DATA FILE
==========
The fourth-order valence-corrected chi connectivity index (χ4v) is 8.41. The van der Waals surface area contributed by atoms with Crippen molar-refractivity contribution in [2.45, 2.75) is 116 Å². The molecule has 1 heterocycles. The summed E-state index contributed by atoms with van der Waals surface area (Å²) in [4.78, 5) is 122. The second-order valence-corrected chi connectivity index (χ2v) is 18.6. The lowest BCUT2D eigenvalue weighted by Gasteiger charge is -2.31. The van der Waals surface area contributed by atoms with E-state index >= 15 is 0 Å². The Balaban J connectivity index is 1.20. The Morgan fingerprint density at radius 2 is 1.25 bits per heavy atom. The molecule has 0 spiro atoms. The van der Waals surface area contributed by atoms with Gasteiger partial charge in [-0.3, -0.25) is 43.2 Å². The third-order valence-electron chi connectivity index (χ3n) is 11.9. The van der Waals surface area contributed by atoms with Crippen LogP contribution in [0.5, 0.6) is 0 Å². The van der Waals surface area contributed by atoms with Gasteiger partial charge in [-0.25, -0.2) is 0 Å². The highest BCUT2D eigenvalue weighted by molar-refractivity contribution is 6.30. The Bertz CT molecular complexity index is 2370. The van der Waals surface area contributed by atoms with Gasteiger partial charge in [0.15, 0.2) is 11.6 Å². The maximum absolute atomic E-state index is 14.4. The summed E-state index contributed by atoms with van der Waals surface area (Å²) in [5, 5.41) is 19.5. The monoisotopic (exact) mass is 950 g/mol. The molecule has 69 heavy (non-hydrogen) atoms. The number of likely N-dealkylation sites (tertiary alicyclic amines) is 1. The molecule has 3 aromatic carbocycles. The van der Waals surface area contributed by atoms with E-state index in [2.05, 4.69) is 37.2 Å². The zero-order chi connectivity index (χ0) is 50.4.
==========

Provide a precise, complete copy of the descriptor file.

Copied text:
The fourth-order valence-corrected chi connectivity index (χ4v) is 8.41. The van der Waals surface area contributed by atoms with Crippen molar-refractivity contribution in [2.45, 2.75) is 116 Å². The molecule has 1 heterocycles. The summed E-state index contributed by atoms with van der Waals surface area (Å²) in [4.78, 5) is 122. The second-order valence-corrected chi connectivity index (χ2v) is 18.6. The lowest BCUT2D eigenvalue weighted by Gasteiger charge is -2.31. The van der Waals surface area contributed by atoms with E-state index >= 15 is 0 Å². The Balaban J connectivity index is 1.20. The Morgan fingerprint density at radius 2 is 1.25 bits per heavy atom. The molecule has 0 spiro atoms. The van der Waals surface area contributed by atoms with Gasteiger partial charge in [-0.3, -0.25) is 43.2 Å². The third-order valence-electron chi connectivity index (χ3n) is 11.9. The van der Waals surface area contributed by atoms with Crippen LogP contribution in [0.5, 0.6) is 0 Å². The van der Waals surface area contributed by atoms with Gasteiger partial charge in [-0.25, -0.2) is 0 Å². The highest BCUT2D eigenvalue weighted by molar-refractivity contribution is 6.30. The Bertz CT molecular complexity index is 2370. The van der Waals surface area contributed by atoms with Gasteiger partial charge in [0.15, 0.2) is 11.6 Å². The maximum absolute atomic E-state index is 14.4. The summed E-state index contributed by atoms with van der Waals surface area (Å²) in [5, 5.41) is 19.5. The monoisotopic (exact) mass is 950 g/mol. The molecule has 69 heavy (non-hydrogen) atoms. The number of likely N-dealkylation sites (tertiary alicyclic amines) is 1. The molecule has 3 aromatic carbocycles. The van der Waals surface area contributed by atoms with E-state index in [2.05, 4.69) is 37.2 Å². The zero-order chi connectivity index (χ0) is 50.4.